Early modern African economy: Guinea Cloth (Cotton)
Early Modern African economy
In the late 1400s AD, Portuguese traders figured out how to sail to West Africa instead of getting there by caravan routes across the Sahara Desert.
What did West African traders sell?
West African traders sold these newcomers mostly enslaved people, but also locally made cotton cloth, colored seashells, ivory, gold, and copper.
What did West Africans buy?
In exchange, West Africans bought guns, salt, sugar, brass, steel knives and sewing needles, and Indian cotton cloth.
Portuguese traders also brought new foods to West Africa, especially chili peppers, peanuts, and yuca root. West African kings hired Portuguese soldiers as mercenaries to fight in West African wars.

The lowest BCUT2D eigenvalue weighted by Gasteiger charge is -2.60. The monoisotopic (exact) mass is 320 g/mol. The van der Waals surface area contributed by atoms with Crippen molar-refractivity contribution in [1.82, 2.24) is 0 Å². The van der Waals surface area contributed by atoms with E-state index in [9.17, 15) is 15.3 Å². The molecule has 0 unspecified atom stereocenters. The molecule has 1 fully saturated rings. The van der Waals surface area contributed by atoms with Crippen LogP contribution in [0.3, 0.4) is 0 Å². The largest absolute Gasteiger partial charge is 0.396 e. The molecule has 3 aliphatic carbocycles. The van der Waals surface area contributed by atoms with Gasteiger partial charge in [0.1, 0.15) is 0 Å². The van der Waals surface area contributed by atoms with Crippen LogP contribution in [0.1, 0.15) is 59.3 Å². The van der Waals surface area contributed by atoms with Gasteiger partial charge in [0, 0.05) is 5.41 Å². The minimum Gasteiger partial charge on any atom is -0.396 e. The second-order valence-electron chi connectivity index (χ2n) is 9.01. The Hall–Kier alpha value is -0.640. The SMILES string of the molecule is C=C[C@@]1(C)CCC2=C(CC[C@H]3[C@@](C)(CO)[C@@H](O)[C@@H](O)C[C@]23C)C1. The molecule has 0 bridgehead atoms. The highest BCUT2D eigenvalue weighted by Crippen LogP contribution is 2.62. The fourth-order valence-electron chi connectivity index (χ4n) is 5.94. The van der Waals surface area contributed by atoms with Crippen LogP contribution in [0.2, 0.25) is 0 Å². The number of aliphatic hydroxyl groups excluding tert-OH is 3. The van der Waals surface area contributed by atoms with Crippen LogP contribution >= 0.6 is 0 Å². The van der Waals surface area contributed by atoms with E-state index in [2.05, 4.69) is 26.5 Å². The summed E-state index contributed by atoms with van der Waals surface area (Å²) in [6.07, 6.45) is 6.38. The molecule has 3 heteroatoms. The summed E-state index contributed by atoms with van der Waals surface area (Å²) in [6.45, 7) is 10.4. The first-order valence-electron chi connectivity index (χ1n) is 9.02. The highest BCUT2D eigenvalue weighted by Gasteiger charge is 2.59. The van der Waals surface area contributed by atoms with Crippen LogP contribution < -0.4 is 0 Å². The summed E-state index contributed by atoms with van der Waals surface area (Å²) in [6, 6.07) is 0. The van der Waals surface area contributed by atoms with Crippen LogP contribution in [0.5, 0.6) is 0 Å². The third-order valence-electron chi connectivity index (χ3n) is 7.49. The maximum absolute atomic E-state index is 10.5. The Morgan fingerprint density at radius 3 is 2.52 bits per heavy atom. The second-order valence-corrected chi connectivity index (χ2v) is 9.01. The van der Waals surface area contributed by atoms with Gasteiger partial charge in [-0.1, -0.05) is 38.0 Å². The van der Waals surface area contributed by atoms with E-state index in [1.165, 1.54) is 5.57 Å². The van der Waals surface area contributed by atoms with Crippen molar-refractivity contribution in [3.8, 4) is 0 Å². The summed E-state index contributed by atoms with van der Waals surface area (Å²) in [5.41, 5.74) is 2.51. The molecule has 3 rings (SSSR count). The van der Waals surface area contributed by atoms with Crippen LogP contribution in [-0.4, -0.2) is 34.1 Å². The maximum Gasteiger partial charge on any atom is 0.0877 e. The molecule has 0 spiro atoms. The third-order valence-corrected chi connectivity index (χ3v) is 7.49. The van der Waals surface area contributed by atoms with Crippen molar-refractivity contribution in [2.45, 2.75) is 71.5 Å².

Chapel of Our Lady of Baluarte – the oldest European building south of the Equator (Isla de Mozambique, 1522, thanks to Jason Inslee)
These same Portuguese traders soon got all the way around Africa to East Africa, where they set up a trading colony in what is now Mozambique.
Britain takes over the trade
By the early 1600s, British traders under Queen Elizabeth I had mostly forced the Portuguese and Spanish ships out of African trade. British traders kept on buying and selling the same things, but they added rum – a kind of strong alcohol made from sugar. West Africans kept on producing and selling cotton cloth through the 1700s. Traders sold it in Brazil and the Caribbean.
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Bibliography and further reading about the African economy: